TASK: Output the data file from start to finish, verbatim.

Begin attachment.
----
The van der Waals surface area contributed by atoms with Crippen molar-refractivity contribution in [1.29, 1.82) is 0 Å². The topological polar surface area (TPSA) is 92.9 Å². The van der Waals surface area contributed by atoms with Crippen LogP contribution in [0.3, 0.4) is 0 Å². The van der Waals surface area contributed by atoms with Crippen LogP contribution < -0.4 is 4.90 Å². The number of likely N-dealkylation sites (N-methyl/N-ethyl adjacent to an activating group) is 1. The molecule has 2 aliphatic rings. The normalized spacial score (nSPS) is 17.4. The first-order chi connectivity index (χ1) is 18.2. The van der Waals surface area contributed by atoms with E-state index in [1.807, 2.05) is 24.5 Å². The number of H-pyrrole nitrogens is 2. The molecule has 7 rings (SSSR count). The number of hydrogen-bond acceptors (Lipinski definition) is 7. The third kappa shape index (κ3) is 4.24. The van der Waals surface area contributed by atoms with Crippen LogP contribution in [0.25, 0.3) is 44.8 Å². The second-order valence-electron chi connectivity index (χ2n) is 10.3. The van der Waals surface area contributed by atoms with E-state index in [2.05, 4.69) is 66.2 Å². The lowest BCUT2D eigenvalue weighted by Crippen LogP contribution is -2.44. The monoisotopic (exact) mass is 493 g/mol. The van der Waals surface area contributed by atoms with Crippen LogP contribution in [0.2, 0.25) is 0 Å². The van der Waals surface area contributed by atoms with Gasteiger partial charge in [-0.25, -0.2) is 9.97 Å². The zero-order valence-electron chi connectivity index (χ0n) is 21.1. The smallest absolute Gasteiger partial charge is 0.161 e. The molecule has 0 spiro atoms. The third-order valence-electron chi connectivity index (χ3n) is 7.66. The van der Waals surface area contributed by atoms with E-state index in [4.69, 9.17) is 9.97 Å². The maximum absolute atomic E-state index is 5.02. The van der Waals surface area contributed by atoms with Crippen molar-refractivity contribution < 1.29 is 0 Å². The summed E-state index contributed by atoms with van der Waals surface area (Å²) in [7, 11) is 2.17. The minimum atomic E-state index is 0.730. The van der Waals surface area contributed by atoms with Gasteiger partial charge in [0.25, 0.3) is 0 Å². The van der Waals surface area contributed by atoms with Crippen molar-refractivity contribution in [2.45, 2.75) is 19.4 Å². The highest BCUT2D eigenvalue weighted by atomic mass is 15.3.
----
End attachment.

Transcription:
The van der Waals surface area contributed by atoms with Crippen molar-refractivity contribution in [1.29, 1.82) is 0 Å². The topological polar surface area (TPSA) is 92.9 Å². The van der Waals surface area contributed by atoms with Crippen LogP contribution in [0.3, 0.4) is 0 Å². The van der Waals surface area contributed by atoms with Crippen LogP contribution < -0.4 is 4.90 Å². The number of likely N-dealkylation sites (N-methyl/N-ethyl adjacent to an activating group) is 1. The molecule has 2 aliphatic rings. The normalized spacial score (nSPS) is 17.4. The first-order chi connectivity index (χ1) is 18.2. The van der Waals surface area contributed by atoms with E-state index in [1.807, 2.05) is 24.5 Å². The number of H-pyrrole nitrogens is 2. The molecule has 7 rings (SSSR count). The number of hydrogen-bond acceptors (Lipinski definition) is 7. The third kappa shape index (κ3) is 4.24. The van der Waals surface area contributed by atoms with Crippen LogP contribution in [0.25, 0.3) is 44.8 Å². The second-order valence-electron chi connectivity index (χ2n) is 10.3. The van der Waals surface area contributed by atoms with E-state index in [2.05, 4.69) is 66.2 Å². The lowest BCUT2D eigenvalue weighted by Crippen LogP contribution is -2.44. The monoisotopic (exact) mass is 493 g/mol. The van der Waals surface area contributed by atoms with Crippen LogP contribution in [0.2, 0.25) is 0 Å². The van der Waals surface area contributed by atoms with Gasteiger partial charge in [-0.25, -0.2) is 9.97 Å². The zero-order valence-electron chi connectivity index (χ0n) is 21.1. The smallest absolute Gasteiger partial charge is 0.161 e. The molecule has 0 spiro atoms. The third-order valence-electron chi connectivity index (χ3n) is 7.66. The van der Waals surface area contributed by atoms with E-state index in [4.69, 9.17) is 9.97 Å². The maximum absolute atomic E-state index is 5.02. The van der Waals surface area contributed by atoms with Crippen molar-refractivity contribution < 1.29 is 0 Å². The summed E-state index contributed by atoms with van der Waals surface area (Å²) in [7, 11) is 2.17. The minimum atomic E-state index is 0.730. The van der Waals surface area contributed by atoms with Gasteiger partial charge in [0.25, 0.3) is 0 Å². The van der Waals surface area contributed by atoms with Crippen molar-refractivity contribution in [2.45, 2.75) is 19.4 Å². The highest BCUT2D eigenvalue weighted by atomic mass is 15.3.